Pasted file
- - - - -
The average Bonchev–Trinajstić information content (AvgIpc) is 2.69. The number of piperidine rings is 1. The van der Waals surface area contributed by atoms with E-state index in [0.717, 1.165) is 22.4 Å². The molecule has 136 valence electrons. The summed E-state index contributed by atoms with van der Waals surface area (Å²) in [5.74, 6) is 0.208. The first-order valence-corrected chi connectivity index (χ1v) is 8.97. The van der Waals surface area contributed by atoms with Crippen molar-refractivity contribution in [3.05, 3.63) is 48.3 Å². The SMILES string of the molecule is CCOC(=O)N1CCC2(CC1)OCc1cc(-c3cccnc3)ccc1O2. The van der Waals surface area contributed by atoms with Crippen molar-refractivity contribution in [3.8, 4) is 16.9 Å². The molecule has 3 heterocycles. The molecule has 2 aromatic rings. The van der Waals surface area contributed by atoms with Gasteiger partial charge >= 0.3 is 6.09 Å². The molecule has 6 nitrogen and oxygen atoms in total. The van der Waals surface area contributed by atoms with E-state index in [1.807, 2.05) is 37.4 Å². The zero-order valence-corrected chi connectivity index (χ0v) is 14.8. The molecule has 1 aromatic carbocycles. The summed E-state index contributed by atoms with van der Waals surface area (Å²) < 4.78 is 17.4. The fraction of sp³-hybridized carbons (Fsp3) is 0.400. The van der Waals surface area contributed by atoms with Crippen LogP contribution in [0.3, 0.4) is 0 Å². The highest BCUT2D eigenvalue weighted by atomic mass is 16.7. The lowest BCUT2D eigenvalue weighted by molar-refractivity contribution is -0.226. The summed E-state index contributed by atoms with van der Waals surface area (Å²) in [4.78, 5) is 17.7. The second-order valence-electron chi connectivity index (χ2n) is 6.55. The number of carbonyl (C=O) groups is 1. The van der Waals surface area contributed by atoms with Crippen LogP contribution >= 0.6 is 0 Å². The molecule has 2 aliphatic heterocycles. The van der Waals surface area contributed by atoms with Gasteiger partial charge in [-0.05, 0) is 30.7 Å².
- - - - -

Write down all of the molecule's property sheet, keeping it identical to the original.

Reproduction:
The average Bonchev–Trinajstić information content (AvgIpc) is 2.69. The number of piperidine rings is 1. The van der Waals surface area contributed by atoms with E-state index in [0.717, 1.165) is 22.4 Å². The molecule has 136 valence electrons. The summed E-state index contributed by atoms with van der Waals surface area (Å²) in [5.74, 6) is 0.208. The first-order valence-corrected chi connectivity index (χ1v) is 8.97. The van der Waals surface area contributed by atoms with Crippen molar-refractivity contribution in [3.05, 3.63) is 48.3 Å². The SMILES string of the molecule is CCOC(=O)N1CCC2(CC1)OCc1cc(-c3cccnc3)ccc1O2. The van der Waals surface area contributed by atoms with Crippen molar-refractivity contribution in [3.8, 4) is 16.9 Å². The molecule has 3 heterocycles. The molecule has 2 aromatic rings. The van der Waals surface area contributed by atoms with Gasteiger partial charge >= 0.3 is 6.09 Å². The molecule has 6 nitrogen and oxygen atoms in total. The van der Waals surface area contributed by atoms with E-state index in [1.807, 2.05) is 37.4 Å². The zero-order valence-corrected chi connectivity index (χ0v) is 14.8. The molecule has 1 aromatic carbocycles. The summed E-state index contributed by atoms with van der Waals surface area (Å²) < 4.78 is 17.4. The fraction of sp³-hybridized carbons (Fsp3) is 0.400. The van der Waals surface area contributed by atoms with Crippen LogP contribution in [0.3, 0.4) is 0 Å². The highest BCUT2D eigenvalue weighted by atomic mass is 16.7. The lowest BCUT2D eigenvalue weighted by molar-refractivity contribution is -0.226. The summed E-state index contributed by atoms with van der Waals surface area (Å²) in [4.78, 5) is 17.7. The second-order valence-electron chi connectivity index (χ2n) is 6.55. The number of carbonyl (C=O) groups is 1. The van der Waals surface area contributed by atoms with Crippen LogP contribution >= 0.6 is 0 Å². The molecule has 2 aliphatic heterocycles. The van der Waals surface area contributed by atoms with Gasteiger partial charge in [-0.05, 0) is 30.7 Å².